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He was a two-time loser
Jerry Kirshenbaum
May 16, 1977
Gerry Cheevers had a terrible Saturday. His colt, Royal Ski, could not run in the Kentucky Derby, and his team, the Boston Bruins, was embarrassed by Montreal
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May 16, 1977

He Was A Two-time Loser

Gerry Cheevers had a terrible Saturday. His colt, Royal Ski, could not run in the Kentucky Derby, and his team, the Boston Bruins, was embarrassed by Montreal

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It was Kentucky Derby Day and people in Montreal naturally wanted to talk horses with that noted thoroughbred owner, Gerry Cheevers. No matter that illness had prevented Cheevers' colt, Royal Ski, from running in the Derby. Reporters, TV men and other interested parties wanted to know who Cheevers thought would win the Derby. And what if it were a muddy track, Gerry? And how would Royal Ski do if he could run, Gerry? Cheevers fielded the questions for a while, then gently declined to discuss the race any longer. "Hey," he pleaded, puffing on a sequoia-sized cigar, "doesn't anybody realize we're here to play a hockey game?"

Unfortunately for Cheevers, who also tends goal for the Boston Bruins, the Montreal Canadiens realized it only too well. On Kentucky Derby night, to the amusement of a crowd of 17,311 in the Montreal Forum, the Canadiens practically blasted Cheevers out of the nets in the opening game of the best-of-seven Stanley Cup finals. The 7-3 shellacking by the Canadiens was a rude comedown for Cheevers, who had lived up to his reputation as a "money goalie" in the Bruins' sweep of favored Philadelphia in the semifinals. And it put Royal Ski's unfortunate owner in the singular position of coming up empty in two classic sporting events on the same day.

For Montreal, the romp was a welcome pick-me-up. The Canadiens had a 60-8-12 record in the regular season, best in NHL history, only to play sluggishly against the New York Islanders in a semifinal series that unexpectedly lasted six games. The gritty Islanders had pretty much silenced Montreal's big guns, Guy Lafleur and Steve Shutt, and while neither of them scored in the opener against the Bruins, their teammates had no trouble beating Cheevers with two goals apiece by Mario Tremblay and Yvon Lambert and one each by Doug Risebrough, Jacques Lemaire and Rick Chartraw. In the face of this barrage, the beleaguered Cheevers could find no comfort in the fact that he had received little protection from his defensemen.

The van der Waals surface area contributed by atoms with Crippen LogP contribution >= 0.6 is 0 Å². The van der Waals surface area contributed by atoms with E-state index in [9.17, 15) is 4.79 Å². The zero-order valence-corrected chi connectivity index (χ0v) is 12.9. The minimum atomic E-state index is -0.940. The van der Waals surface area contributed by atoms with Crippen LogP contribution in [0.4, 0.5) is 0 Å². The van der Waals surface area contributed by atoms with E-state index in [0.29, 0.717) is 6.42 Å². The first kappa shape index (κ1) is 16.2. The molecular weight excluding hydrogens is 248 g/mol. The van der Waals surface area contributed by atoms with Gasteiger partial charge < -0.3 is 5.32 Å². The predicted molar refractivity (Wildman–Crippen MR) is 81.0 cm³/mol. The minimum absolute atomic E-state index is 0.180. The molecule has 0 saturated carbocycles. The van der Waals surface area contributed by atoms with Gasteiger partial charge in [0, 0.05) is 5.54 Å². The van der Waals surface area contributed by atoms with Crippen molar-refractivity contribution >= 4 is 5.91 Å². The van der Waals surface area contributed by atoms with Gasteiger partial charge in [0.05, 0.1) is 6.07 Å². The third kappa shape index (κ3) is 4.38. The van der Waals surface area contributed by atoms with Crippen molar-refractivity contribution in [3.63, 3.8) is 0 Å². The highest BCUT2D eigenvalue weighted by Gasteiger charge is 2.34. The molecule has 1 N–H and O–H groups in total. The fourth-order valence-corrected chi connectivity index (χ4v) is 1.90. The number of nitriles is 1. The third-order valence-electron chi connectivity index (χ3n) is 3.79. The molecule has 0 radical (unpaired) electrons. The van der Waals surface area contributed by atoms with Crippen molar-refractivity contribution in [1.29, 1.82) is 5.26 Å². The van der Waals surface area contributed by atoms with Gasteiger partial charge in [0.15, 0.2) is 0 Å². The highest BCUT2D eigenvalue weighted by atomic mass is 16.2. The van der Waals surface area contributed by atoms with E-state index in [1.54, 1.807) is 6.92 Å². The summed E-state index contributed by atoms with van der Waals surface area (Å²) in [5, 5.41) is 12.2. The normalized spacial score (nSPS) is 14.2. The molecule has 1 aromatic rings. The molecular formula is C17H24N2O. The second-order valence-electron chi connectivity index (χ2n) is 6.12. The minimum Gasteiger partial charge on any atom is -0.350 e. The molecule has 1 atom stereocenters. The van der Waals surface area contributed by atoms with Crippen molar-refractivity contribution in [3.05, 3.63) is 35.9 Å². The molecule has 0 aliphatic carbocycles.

"When you give up seven goals, you're not sharp," he said. "The Canadiens came in so fast you didn't have time to breathe. Our defensemen? There was room for improvement for us all over the ice—starting in goal."

Montreal's goalie, Ken Dryden, was dependable, if not sensational, and this was enough to cheer the Canadiens. In the regular season Dryden teamed with backup Goalie Bunny Larocque for an NHL-leading 2.09 goals-against average, but he was hot and cold during the Islander series. This raised fears in Montreal that the Bruins might have an edge with Cheevers, who has never had Dryden's glittering stats, but whose clutch performances helped the Bruins to Stanley Cups in 1970 and 1972. Then Cheevers bolted to the WHA for three-plus seasons before returning to the Bruins last year. This season he had a so-so 3.04 goals-against average, but was practically impenetrable as the Bruins won 10 of their last 11 games to overtake Buffalo for the Adams Division championship. In the subsequent sweep of Philadelphia, Cheevers was brilliant, yielding but one goal in the last 174 minutes—the equivalent of nearly three full games.

"With Gerry, statistics just don't mean anything," says Boston Coach Don Cherry. "If we're leading 6-0, he'll let in two, three easy ones. But if we're winning 2-1, look out. There's no goaltender tougher than he is."

"I feel funny about the talk about me being a clutch goaltender," says Cheevers. "It makes it sound like I'm not playing hard the rest of the time. But I'm fairly emotional, and I suppose the adrenaline gets going during playoffs."

Whatever happens in the rest of the series, the contrasts between Dryden and Cheevers make their Stanley Cup showdown a compelling one. The handsome 6'4" Dryden comes across more like a lawyer than a hockey player—actually he is both—and he is analytical and circumspect in even the most casual conversation. On road trips he enjoys nothing more than ordering from room service and curling up with a weighty tome. To ease the Stanley Cup pressures, he was reading a book last weekend that dealt with population migration in the "very delicate savannahs" of East Africa. There is a sobriety about Dryden even on the ice. Using his height and reach to advantage, he stands before the net in the stolid manner of a palace guard.

Cheevers is a different kettle of fish. He flashes a big bankroll, which the frugal Dryden would never do, and enjoys playing gin with the boys—at such moments, that is, when his nose is not buried in the Daily Racing Form, which is hand-delivered to him in the Bruin locker room. At 36, seven years older than Dryden, Cheevers has a widening bald patch and a paunchiness that has prompted masseurs to mistake him for, among other things, a cabdriver. He clowns at practice, too, which was of some concern when he backed up the Los Angeles Kings' Rogie Vachon for Team Canada in last fall's Canada Cup tournament.

"When is Cheevers going to get serious?" demanded Montreal's Scotty Bowman, Team Canada's head coach.

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